It’s also been less than a year since I restarted this blog and I’m very grateful to all of you who have read and shared my posts, left so many thoughtful comments, and decided to follow this blog. Thank you so much for all the support and happy New Year! 🙂

Favourite Reads of 2018

It was a struggle to come up with my own list of favourite reads of 2018 and put them in any definite ranking, so the following list consists of the books that stood out to me the most this year, and I decided to arrange them by “date read” to avoid any specific ranking. Also, you can click on the title of each of the books to read my full review.

31247641._UY630_SR1200,630_Shadowbahn by Steve Erickson

A wild road trip on the “shadow highway” of America that takes the reader on a Lynchian journey, exploring the fundamentals of American culture. Set in an alternate near-future America, where the Twin Towers mysteriously reappear in the Badlands of South Dakota and seem to transmit music that differs depending on the listener in an America where all music is gradually disappearing. If that wasn’t weird enough, the towers are completely empty, except for one resident in one of the towers: the adult version of Jessie Presley, the stillborn twin brother of Elvis Presley, who is going mad from a voice in his head that doesn’t belong to him and strange memories of a life where he survived instead of his famous twin brother. This book won’t be for everyone, but if you’re fine with some weirdness and disorienting narratives that probe the cultural identity of America, I recommend this highly imaginative speculative fiction novel.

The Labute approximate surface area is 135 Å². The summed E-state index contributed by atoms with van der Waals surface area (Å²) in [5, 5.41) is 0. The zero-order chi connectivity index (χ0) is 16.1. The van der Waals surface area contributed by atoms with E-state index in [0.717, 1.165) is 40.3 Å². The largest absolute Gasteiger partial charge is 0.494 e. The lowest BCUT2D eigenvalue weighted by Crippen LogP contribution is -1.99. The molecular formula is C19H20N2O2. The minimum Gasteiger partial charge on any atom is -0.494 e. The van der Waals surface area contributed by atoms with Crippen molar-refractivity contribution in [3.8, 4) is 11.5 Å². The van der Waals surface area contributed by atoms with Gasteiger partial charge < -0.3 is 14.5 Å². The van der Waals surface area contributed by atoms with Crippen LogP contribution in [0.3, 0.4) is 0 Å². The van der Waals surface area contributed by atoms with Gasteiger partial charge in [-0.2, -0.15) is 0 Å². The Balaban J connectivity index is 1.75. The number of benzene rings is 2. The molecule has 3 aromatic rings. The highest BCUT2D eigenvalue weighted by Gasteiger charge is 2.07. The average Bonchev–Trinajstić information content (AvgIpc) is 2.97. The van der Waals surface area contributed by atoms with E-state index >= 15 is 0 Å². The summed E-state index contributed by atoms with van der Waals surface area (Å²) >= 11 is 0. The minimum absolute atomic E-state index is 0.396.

25403359The Seven Madmen by Roberto Arlt, translated by Nick Caistor

An atmospheric and satirical modern classic from Argentina, published in 1929, it follows Remo Erdosain, a lonely an dispossessed working class man living in Buenos Aires, who has fallen on hard times and gets involved with a group of revolutionaries, who are planning to overthrow the government and exact some kind of revenge on society for the neglect, humiliation and cruelty that they have endured all their lives. It soon becomes apparent that his co-conspirators are a group of disturbed individuals, following a cult-like leader called The Astrologer who is very charismatic but has no clear political ideology as a basis for their revolution.